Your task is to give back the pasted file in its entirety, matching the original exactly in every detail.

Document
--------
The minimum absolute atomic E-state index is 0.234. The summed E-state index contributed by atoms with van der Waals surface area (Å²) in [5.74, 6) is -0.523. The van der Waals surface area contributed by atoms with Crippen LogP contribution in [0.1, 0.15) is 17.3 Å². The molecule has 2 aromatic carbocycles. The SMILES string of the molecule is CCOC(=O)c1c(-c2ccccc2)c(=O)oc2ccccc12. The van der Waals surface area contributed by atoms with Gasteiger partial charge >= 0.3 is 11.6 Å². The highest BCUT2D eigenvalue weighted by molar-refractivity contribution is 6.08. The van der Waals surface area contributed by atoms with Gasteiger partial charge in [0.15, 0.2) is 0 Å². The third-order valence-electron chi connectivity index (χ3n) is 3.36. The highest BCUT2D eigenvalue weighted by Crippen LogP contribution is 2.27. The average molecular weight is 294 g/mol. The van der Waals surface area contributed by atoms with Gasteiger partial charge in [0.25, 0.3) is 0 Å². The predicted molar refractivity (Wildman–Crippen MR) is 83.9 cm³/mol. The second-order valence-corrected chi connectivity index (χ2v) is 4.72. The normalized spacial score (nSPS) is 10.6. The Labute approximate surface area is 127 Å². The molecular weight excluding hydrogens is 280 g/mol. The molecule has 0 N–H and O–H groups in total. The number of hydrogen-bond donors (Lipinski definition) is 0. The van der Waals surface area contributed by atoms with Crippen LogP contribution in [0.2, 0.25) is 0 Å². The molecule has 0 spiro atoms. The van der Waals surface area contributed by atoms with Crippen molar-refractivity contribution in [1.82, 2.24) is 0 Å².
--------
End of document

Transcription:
The minimum absolute atomic E-state index is 0.234. The summed E-state index contributed by atoms with van der Waals surface area (Å²) in [5.74, 6) is -0.523. The van der Waals surface area contributed by atoms with Crippen LogP contribution in [0.1, 0.15) is 17.3 Å². The molecule has 2 aromatic carbocycles. The SMILES string of the molecule is CCOC(=O)c1c(-c2ccccc2)c(=O)oc2ccccc12. The van der Waals surface area contributed by atoms with Gasteiger partial charge >= 0.3 is 11.6 Å². The highest BCUT2D eigenvalue weighted by molar-refractivity contribution is 6.08. The van der Waals surface area contributed by atoms with Gasteiger partial charge in [0.15, 0.2) is 0 Å². The third-order valence-electron chi connectivity index (χ3n) is 3.36. The highest BCUT2D eigenvalue weighted by Crippen LogP contribution is 2.27. The average molecular weight is 294 g/mol. The van der Waals surface area contributed by atoms with Gasteiger partial charge in [0.25, 0.3) is 0 Å². The predicted molar refractivity (Wildman–Crippen MR) is 83.9 cm³/mol. The second-order valence-corrected chi connectivity index (χ2v) is 4.72. The normalized spacial score (nSPS) is 10.6. The Labute approximate surface area is 127 Å². The molecular weight excluding hydrogens is 280 g/mol. The molecule has 0 N–H and O–H groups in total. The number of hydrogen-bond donors (Lipinski definition) is 0. The van der Waals surface area contributed by atoms with Crippen LogP contribution in [0.2, 0.25) is 0 Å². The molecule has 0 spiro atoms. The van der Waals surface area contributed by atoms with Crippen molar-refractivity contribution in [1.82, 2.24) is 0 Å².